The New Covenant in the blood of Messiah gives us unprecedented access to the Father. It is a marvelous and terrific privilege and one that goes often unrecognized. This theme has already appeared. It is behind the Writer's words, "Therefore let us draw near with confidence to the throne of grace, so that we may receive mercy and find grace to help in time of need. (Hebrews 4:16)" -- and will be repeated in many different ways as the book progresses.

And so as we are about to pick up again the theme of Jesus as our high priest. Let us look at the lessons of this interlude:

  • Solid food is for the mature who by practice have trained their senses to discern good and evil.
  • repentance, salvation, and religious exercises are elementary teachings and we must move on from them.
  • It is vitally important to respond to the Word of God in faith. To come near enough to see the truth and then back off is likely a permanent backing away.
  • On the other hand, the hope we have from an assured faith is based on the promises of One who cannot lie. Our future is behind the veil. Our future is being in the very presence of God.
  • By faith we have access today.

All because Jesus was a faithful high priest according to the Order of Melchizedek. And that topic is where we go next.

Test everything. Cling to what is good.

Monday, May 02, 2005

It's All About Him: Hebrews -- Lesson 23

To start at the beginning of this series, click here.

Things Pertaining to Salvation

Hebrews 6:9 reads, "But, beloved, we are convinced of better things concerning you, and things that accompany salvation, though we are speaking in this way." (NASB 95) By "things that accompany salvation" the Writer of Hebrews means that there is a permanent salvation--and it is vital and important for us to know that we have attained such. Peter writes, "so that the proof of your faith, being more precious than gold which is perishable, even though tested by fire, may be found to result in praise and glory and honor at the revelation of Jesus Chris" (1 Peter 1:7)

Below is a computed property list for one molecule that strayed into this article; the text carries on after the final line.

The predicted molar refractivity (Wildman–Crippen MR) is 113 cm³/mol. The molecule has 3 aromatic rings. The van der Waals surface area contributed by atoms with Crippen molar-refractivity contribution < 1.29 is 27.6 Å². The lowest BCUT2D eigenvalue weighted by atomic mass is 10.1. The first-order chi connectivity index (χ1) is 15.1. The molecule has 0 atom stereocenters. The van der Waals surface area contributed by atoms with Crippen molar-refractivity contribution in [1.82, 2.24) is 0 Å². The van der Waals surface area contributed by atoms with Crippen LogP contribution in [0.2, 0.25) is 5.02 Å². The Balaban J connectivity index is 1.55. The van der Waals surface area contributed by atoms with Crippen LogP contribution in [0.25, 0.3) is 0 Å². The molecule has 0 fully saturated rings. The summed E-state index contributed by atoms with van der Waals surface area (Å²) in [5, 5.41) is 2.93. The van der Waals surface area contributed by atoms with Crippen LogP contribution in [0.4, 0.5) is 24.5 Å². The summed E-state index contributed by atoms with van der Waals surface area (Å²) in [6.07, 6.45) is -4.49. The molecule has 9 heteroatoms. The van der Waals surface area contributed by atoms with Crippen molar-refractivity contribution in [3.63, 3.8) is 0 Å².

I have been in seminars and other teaching events where they ask the question, "How can you be sure that you are saved." Such meetings have good and worthwhile information, but many solve the issue of salvation assurance by what I would call a sign-post. They tell those who are unsure about their salvation to pray the sinner's prayer and ask for Jesus to come into their lives. From then on, when they have doubts, they are told to look back on this date as the day of their salvation--to look back at the sign post that they set.

The Writer of Hebrews has a different idea. Peter has a different idea. Jesus has a different idea.

It is not that a sinner's prayer is not effective. It can genuinely mark and accompany the transition of the soul from death to life and the awakening of the spiritually dead to the spiritually living. However, the sinner's prayer can never be construed as a legal contract of grace. Only to the degree that it reflects the heart of the man is it effective.

Genuine faith is that which overcomes and presses on in the midst of trials. Such trials may be the unfortunate events in life that come our way. They may be the suffering and ridicule that comes from enemies. They may even be--and note this--a persistent sin habit that the Spirit has not yet conquered in us, but against which we keep fighting. It is the shrinking back, walking away, abandoning the faith before it has taken root that is the problem. Note this section in Hebrews: